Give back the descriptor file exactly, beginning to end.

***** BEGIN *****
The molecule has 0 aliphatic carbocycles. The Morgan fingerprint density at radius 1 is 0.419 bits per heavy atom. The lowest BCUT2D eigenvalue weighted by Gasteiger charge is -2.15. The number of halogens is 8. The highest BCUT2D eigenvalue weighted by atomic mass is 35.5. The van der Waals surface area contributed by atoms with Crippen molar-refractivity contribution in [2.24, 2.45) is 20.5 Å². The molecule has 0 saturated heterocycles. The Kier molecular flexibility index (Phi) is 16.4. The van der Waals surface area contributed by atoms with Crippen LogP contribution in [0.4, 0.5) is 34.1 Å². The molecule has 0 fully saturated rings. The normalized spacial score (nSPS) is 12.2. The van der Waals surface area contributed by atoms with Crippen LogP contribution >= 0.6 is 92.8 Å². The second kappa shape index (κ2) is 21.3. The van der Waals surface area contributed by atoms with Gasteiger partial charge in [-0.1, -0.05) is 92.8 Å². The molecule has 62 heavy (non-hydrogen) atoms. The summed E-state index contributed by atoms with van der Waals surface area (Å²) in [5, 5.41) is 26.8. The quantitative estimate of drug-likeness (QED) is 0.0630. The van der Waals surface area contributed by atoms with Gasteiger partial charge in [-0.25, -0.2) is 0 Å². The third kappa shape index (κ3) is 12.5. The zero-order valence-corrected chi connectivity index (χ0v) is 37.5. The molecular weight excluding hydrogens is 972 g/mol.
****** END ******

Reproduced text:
The molecule has 0 aliphatic carbocycles. The Morgan fingerprint density at radius 1 is 0.419 bits per heavy atom. The lowest BCUT2D eigenvalue weighted by Gasteiger charge is -2.15. The number of halogens is 8. The highest BCUT2D eigenvalue weighted by atomic mass is 35.5. The van der Waals surface area contributed by atoms with Crippen molar-refractivity contribution in [2.24, 2.45) is 20.5 Å². The molecule has 0 saturated heterocycles. The Kier molecular flexibility index (Phi) is 16.4. The van der Waals surface area contributed by atoms with Crippen LogP contribution in [0.4, 0.5) is 34.1 Å². The molecule has 0 fully saturated rings. The normalized spacial score (nSPS) is 12.2. The van der Waals surface area contributed by atoms with Crippen LogP contribution >= 0.6 is 92.8 Å². The second kappa shape index (κ2) is 21.3. The van der Waals surface area contributed by atoms with Gasteiger partial charge in [-0.1, -0.05) is 92.8 Å². The molecule has 62 heavy (non-hydrogen) atoms. The summed E-state index contributed by atoms with van der Waals surface area (Å²) in [5, 5.41) is 26.8. The quantitative estimate of drug-likeness (QED) is 0.0630. The van der Waals surface area contributed by atoms with Gasteiger partial charge in [-0.25, -0.2) is 0 Å². The third kappa shape index (κ3) is 12.5. The zero-order valence-corrected chi connectivity index (χ0v) is 37.5. The molecular weight excluding hydrogens is 972 g/mol.